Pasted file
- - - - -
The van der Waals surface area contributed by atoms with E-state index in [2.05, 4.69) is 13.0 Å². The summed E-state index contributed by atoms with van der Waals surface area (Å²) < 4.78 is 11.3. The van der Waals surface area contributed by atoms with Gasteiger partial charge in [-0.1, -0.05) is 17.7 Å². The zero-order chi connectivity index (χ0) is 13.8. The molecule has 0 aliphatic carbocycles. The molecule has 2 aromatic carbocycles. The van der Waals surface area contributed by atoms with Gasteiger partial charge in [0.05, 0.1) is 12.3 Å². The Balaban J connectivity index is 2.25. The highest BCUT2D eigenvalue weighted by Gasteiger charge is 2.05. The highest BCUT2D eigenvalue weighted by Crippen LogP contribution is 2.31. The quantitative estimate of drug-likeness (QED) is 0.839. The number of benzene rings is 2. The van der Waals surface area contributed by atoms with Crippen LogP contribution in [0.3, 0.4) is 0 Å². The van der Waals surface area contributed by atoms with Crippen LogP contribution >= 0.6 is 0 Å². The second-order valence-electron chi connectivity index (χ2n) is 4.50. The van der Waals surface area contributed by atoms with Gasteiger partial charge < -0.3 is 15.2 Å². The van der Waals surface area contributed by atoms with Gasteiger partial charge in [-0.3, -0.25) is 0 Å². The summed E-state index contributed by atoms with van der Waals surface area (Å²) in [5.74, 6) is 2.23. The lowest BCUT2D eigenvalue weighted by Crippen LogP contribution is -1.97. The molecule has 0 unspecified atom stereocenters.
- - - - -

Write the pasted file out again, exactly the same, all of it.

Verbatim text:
The van der Waals surface area contributed by atoms with E-state index in [2.05, 4.69) is 13.0 Å². The summed E-state index contributed by atoms with van der Waals surface area (Å²) < 4.78 is 11.3. The van der Waals surface area contributed by atoms with Gasteiger partial charge in [-0.1, -0.05) is 17.7 Å². The zero-order chi connectivity index (χ0) is 13.8. The molecule has 0 aliphatic carbocycles. The molecule has 2 aromatic carbocycles. The van der Waals surface area contributed by atoms with Gasteiger partial charge in [0.05, 0.1) is 12.3 Å². The Balaban J connectivity index is 2.25. The highest BCUT2D eigenvalue weighted by Gasteiger charge is 2.05. The highest BCUT2D eigenvalue weighted by Crippen LogP contribution is 2.31. The quantitative estimate of drug-likeness (QED) is 0.839. The number of benzene rings is 2. The van der Waals surface area contributed by atoms with Crippen LogP contribution in [0.3, 0.4) is 0 Å². The van der Waals surface area contributed by atoms with Crippen LogP contribution >= 0.6 is 0 Å². The second-order valence-electron chi connectivity index (χ2n) is 4.50. The van der Waals surface area contributed by atoms with Gasteiger partial charge < -0.3 is 15.2 Å². The van der Waals surface area contributed by atoms with Gasteiger partial charge in [-0.3, -0.25) is 0 Å². The summed E-state index contributed by atoms with van der Waals surface area (Å²) in [5.74, 6) is 2.23. The lowest BCUT2D eigenvalue weighted by Crippen LogP contribution is -1.97. The molecule has 0 unspecified atom stereocenters.